One of the first Amish kitchens I ever entered was at the home of a very conservative Amish family in the area of Reading-Camden, Michigan. The kitchen was a cluttered but organized panoply of pans, pots and utensils. This was my kind of cook!:) I'm someone that if it's "out of sight", it's also "out of mind." If I stow something in a drawer or a cabinet, it may never be seen again. I've heard it's a left brain/right brain thing. People like me don't do so well with drawers and desks, I instead do better with shelves, hooks, and cubby holes where I can actually see my stuff and easily get my hands on it. This cook had huge copper pots, spoons, and spatulas all hanging from hooks in her kitchen where she could instantly grab something. Everything seemed with in an arm's reach. As a contrast in styles, the late Elizabeth Coblentz - the original Amish Cook - was the opposite. She had beautiful floor to ceiling cabinets where everything from stainless steel bowls to stockpots were neatly stored away. Unless she was making something, you could walk into her kitchen and never see a bowl. This photo is part of an Amish woman's kitchen in Aylmer, Ontario. It's a whirl of whisks, spatulas, and strainers. Everything accessible, hanging from hooks and within reach, kind of like that home I was in years ago. Below is a photo from an Amish home in Fredonia, Pennsylvania. This would be more the style of Elizabeth Coblentz's or her daughter Lovina's, everything neatly stowed away in beautiful cabinets and cupboards. There's not a "right " or "wrong" way, it just showcases the different methods people use. Even among the Amish, people will choose a methodology that works for them. So are you a cook that keeps everything out of sight in cupboards and drawers or do you have everything hanging on hooks and stored on baker's racks within reach?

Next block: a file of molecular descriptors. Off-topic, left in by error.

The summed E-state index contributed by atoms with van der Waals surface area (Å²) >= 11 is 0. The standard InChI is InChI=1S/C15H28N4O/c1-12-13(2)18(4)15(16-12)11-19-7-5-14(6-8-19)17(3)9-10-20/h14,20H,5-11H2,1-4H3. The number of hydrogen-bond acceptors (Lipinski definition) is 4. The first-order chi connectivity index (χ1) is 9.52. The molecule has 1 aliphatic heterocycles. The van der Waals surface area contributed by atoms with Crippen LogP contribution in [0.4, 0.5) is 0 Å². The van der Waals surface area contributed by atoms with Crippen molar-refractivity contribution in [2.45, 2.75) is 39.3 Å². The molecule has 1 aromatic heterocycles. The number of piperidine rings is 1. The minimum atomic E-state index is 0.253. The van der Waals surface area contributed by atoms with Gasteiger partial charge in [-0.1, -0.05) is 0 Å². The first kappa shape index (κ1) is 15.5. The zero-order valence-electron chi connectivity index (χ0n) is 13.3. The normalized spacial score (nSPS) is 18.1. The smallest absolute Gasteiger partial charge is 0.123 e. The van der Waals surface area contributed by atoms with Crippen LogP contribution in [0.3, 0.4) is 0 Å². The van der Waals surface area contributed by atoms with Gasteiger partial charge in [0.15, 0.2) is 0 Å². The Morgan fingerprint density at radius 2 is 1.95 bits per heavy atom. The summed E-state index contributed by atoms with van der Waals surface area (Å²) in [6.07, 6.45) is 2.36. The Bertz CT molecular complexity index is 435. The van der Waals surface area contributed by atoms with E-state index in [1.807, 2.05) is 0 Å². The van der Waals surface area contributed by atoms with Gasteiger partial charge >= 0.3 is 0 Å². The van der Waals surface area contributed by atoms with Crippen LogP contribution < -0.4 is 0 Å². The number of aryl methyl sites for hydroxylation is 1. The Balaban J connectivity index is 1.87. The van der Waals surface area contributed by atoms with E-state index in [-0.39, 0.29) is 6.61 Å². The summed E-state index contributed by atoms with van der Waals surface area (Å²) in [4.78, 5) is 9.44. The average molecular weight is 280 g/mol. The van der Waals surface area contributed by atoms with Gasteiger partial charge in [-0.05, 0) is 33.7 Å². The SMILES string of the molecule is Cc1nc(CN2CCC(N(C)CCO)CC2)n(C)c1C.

About Kevin Williams
Hi, my name is Kevin Williams and I am owner of Oasis Newsfeatures and editor of The Amish Cook newspaper column.